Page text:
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Trends Pharmacol Sci. 2008 Feb;29(2):79-83. doi: 10.1016/j.tips.2007.11.009. Epub 2008 Jan 14.

New G-protein-coupled receptor crystal structures: insights and limitations.

Author information

1
Department of Molecular and Cellular Physiology, Stanford University School of Medicine, 279 Campus Drive, Stanford, Palo Alto, CA 94305, USA. kobika@stanfrod.edu

Abstract

G-protein-coupled receptors (GPCRs) constitute a large family of structurally similar proteins that respond to a chemically diverse array of physiological and environmental stimulants. Until recently, high-resolution structural information was limited to rhodopsin, a naturally abundant GPCR that is highly specialized for the detection of light. Non-rhodopsin GPCRs for diffusible hormones and neurotransmitters have proven more resistant to crystallography approaches, possibly because of their inherent structural flexibility and the need for recombinant expression. Recently, crystal structures of the human beta(2) adrenoceptor have been obtained using two different approaches to stabilize receptor protein and increase polar surface area. These structures, together with the existing structures of rhodopsin, represent an important first step in understanding how GPCRs work at a molecular level. Much more high-resolution information is needed for this important family of membrane proteins, however: for example, the structures of GPCRs from different families, structures bound to ligands having different efficacies, and structures of GPCRs in complex with G proteins and other signaling molecules. Methods to characterize the dynamic aspects of the GPCR architecture at high resolution will also be important.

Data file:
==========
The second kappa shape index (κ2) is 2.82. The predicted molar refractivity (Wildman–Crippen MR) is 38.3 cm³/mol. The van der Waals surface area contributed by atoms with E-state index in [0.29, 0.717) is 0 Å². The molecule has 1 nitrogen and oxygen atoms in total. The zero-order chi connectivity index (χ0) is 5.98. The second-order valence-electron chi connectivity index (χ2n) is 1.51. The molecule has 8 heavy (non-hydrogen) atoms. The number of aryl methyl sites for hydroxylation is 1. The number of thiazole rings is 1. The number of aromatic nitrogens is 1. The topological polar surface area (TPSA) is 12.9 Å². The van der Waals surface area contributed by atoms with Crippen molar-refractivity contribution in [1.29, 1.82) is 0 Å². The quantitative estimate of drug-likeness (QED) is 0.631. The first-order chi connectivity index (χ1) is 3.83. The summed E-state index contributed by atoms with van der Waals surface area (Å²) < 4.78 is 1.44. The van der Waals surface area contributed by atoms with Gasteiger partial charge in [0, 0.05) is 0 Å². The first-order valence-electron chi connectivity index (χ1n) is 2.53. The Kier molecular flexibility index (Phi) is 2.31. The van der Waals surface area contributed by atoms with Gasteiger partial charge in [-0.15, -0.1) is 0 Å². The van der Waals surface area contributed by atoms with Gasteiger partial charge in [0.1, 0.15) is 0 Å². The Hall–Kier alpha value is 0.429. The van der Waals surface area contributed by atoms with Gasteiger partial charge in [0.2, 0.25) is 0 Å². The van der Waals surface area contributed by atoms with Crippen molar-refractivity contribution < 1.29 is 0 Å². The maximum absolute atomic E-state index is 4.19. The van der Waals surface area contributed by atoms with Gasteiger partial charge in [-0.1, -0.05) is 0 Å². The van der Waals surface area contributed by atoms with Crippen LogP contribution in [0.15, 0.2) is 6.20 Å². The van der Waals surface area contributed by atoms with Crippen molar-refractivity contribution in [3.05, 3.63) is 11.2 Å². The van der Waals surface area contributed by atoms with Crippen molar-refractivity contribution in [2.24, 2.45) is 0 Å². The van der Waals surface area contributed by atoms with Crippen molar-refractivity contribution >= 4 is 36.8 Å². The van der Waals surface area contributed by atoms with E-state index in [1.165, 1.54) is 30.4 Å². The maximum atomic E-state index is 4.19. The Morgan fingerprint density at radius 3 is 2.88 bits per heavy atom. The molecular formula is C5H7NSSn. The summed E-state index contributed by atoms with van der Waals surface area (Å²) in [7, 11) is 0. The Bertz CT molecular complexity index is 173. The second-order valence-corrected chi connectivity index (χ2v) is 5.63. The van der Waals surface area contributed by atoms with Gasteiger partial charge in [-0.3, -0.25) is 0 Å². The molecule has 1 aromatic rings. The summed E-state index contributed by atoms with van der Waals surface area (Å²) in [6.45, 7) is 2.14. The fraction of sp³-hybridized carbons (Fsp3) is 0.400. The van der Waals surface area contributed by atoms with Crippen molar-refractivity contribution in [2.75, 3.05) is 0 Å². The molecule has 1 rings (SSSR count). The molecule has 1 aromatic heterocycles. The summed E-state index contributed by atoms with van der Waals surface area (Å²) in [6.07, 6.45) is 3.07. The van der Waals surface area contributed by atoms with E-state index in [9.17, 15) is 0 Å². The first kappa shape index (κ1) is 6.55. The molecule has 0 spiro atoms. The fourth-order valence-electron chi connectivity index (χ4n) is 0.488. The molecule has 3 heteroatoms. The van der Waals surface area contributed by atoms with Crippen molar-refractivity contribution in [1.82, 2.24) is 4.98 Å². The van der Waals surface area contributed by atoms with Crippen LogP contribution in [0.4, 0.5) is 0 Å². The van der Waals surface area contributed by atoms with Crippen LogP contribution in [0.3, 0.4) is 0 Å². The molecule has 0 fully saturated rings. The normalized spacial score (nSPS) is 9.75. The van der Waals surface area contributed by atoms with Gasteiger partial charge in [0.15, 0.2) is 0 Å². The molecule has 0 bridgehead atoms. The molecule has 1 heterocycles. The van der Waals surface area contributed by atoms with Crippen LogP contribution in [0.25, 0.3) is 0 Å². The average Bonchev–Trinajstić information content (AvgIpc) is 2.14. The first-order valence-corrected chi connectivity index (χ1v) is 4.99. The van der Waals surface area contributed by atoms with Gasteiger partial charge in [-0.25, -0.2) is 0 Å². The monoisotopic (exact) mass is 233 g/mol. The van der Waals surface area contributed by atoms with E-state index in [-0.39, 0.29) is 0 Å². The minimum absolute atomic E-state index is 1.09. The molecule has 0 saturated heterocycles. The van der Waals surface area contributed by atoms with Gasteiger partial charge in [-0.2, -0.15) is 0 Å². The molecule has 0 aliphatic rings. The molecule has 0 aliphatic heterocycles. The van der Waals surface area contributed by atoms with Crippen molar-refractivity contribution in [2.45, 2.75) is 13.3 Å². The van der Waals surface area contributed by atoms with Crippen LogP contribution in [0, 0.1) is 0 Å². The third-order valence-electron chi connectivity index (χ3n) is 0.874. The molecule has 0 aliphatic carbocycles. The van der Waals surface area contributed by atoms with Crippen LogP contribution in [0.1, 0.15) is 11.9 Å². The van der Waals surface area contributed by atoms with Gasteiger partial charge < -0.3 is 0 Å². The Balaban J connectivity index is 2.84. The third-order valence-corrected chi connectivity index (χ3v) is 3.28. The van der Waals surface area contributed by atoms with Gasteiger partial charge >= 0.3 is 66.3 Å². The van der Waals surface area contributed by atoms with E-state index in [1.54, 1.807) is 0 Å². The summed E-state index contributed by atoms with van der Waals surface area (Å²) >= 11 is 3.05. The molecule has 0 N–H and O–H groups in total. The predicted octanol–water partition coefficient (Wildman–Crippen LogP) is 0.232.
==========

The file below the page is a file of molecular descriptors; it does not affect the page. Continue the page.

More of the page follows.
PMID:
18194818
DOI:
10.1016/j.tips.2007.11.009
[Indexed for MEDLINE]

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